Weekly digest: what’s happening in open science?

Tim Koder

Featuring the release of the latest European University Association Open Access Survey results, the ordering of a predatory publisher to pay millions of dollars for deception, the adoption of Creative Commons licences by the European Commission and the launch of PeerJ-SciHub.

Most European universities are not monitoring open access costs via Times Higher Education

The results of the fourth European University Association (EUA) Open Access Survey, which collected responses from 321 institutions across 36 European countries in 2017–2018, were published this week. These showed that 62% of the institutions have an open access policy on research publications, and 26% are in the process of drafting one. However, only 43% monitor gold open access publishing, and only 31% monitor costs of gold open access. Lidia Borrell-Damián, Director of Research and Innovation at the EUA and co-author of a report on the survey findings, said that the figure was “most depressing”, and that universities are “spending a lot of money” on open access publishing, meaning it is “really important to monitor” the costs involved.

OMICS International ordered to pay $50 million in damages for deception via Science Mag

This week, a US federal judge has ordered the OMICS International Publishing Group to pay US$50.1 million in damages for deceiving thousands of authors who have published in its journals and have attended its conferences. Judge Gloria Navarro granted summary judgment, accepting as uncontroverted a set of allegations made against OMICS by the US Federal Trade Commission in 2016. The Court ruled that OMICS, which publishes approximately 700 journals, has claimed deceptively that it provides rigorous peer review, that it did not make clear enough that it would charge for publishing in its open access journals, and that it falsely advertised reviewers and conference participants who had never agreed to serve in those capacities. It remains to be seen whether any money will be collected from OMICS and shared with the deceived researchers as the judgment was made in the USA, whereas OMICS is based in India.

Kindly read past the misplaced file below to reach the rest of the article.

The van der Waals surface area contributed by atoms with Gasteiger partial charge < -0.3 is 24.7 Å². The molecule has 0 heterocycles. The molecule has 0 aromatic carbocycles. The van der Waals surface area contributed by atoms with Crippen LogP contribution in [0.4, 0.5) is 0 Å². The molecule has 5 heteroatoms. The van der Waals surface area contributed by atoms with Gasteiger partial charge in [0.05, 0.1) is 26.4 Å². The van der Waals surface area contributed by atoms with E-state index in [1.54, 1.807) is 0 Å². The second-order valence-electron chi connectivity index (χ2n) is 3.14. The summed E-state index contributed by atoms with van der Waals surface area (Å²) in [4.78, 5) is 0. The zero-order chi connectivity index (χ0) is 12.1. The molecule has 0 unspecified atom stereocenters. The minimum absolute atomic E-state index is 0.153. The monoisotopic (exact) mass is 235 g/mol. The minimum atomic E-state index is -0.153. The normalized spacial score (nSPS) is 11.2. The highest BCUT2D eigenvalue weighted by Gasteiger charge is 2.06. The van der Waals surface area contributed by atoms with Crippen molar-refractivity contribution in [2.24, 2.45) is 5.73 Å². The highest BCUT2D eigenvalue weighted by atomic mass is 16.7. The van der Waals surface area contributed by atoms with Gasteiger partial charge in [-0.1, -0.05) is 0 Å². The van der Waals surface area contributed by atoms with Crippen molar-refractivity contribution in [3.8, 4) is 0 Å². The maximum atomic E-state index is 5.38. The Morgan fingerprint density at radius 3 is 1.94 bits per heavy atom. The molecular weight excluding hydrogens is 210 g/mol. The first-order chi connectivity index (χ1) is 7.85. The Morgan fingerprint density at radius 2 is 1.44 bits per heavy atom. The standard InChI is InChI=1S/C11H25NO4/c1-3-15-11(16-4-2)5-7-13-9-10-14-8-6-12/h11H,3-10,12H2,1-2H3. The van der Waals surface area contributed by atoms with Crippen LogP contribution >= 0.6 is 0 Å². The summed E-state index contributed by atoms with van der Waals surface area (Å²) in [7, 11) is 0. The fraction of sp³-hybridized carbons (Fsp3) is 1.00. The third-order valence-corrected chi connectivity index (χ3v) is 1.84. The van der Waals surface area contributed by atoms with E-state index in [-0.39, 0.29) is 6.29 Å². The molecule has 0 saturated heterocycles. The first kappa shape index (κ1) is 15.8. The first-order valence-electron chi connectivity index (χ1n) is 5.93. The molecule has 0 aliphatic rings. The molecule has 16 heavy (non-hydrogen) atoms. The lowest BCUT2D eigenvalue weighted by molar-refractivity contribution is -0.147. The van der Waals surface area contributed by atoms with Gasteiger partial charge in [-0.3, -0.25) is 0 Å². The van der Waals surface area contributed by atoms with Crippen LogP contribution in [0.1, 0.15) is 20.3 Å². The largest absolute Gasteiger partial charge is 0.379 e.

The European Commission adopts Creative Commons licences for sharing information via Creative Commons

The European Commission announced last week that it has adopted the Creative Commons Attribution (CC BY) 4.0 licence and the CC0 Public Domain Dedication for online sharing of information such as photos, videos, reports, peer-reviewed studies and data. Until recently, the Commission relied on ‘reuse notices’ (simple copyright notices with a link to the reuse decision) that would accompany covered materials, but this practice produced “unnecessary administrative burdens for reusers and the Commission services”. By adopting the Creative Commons licences, the European Commission has joined governments such as those of New Zealand and the Netherlands in promoting the reuse of its materials with minimal restrictions.

Paris High Court orders Internet providers to block access to pirate publication libraries via Reclaim The Net

The Tribunal de grande instance (TGI) in Paris has asked several of the largest French Internet providers, including Orange, SFR, Free and Bouygues Telecom, to block access to the pirate publication libraries Sci-Hub and LibGen within 1 year. In its ruling, the French court said that the two websites “clearly claim to be pirate platforms rejecting the principle of copyright and bypassing publishers’ subscription access portals”. If the court order is implemented, France will join Sweden and Russia in the list of countries that have blocked access to the two pirate libraries.

Cambridge University Press reaches open access agreement in Germany via STM Publishing

Cambridge University Press has reached a 3-year ‘read and publish’ open access agreement with the Bavarian State Library (Bayerische Staatsbibliothek [BSB]) on behalf of universities, research institutions and academic libraries across Germany. The agreement, which was negotiated by BSB and is financially supported by the German Research Foundation, will allow authors from affiliated institutions to access four Cambridge University Press journal collections of their choice and to publish open access in hybrid journals without further charges.

PeerJ announces the release of PeerJ-SciHub via PeerJ Blog

This week, the publisher and preprint server PeerJ announced the release of a new tool for allowing faster and more direct access to its PDF articles. Check out PeerJ-SciHub here.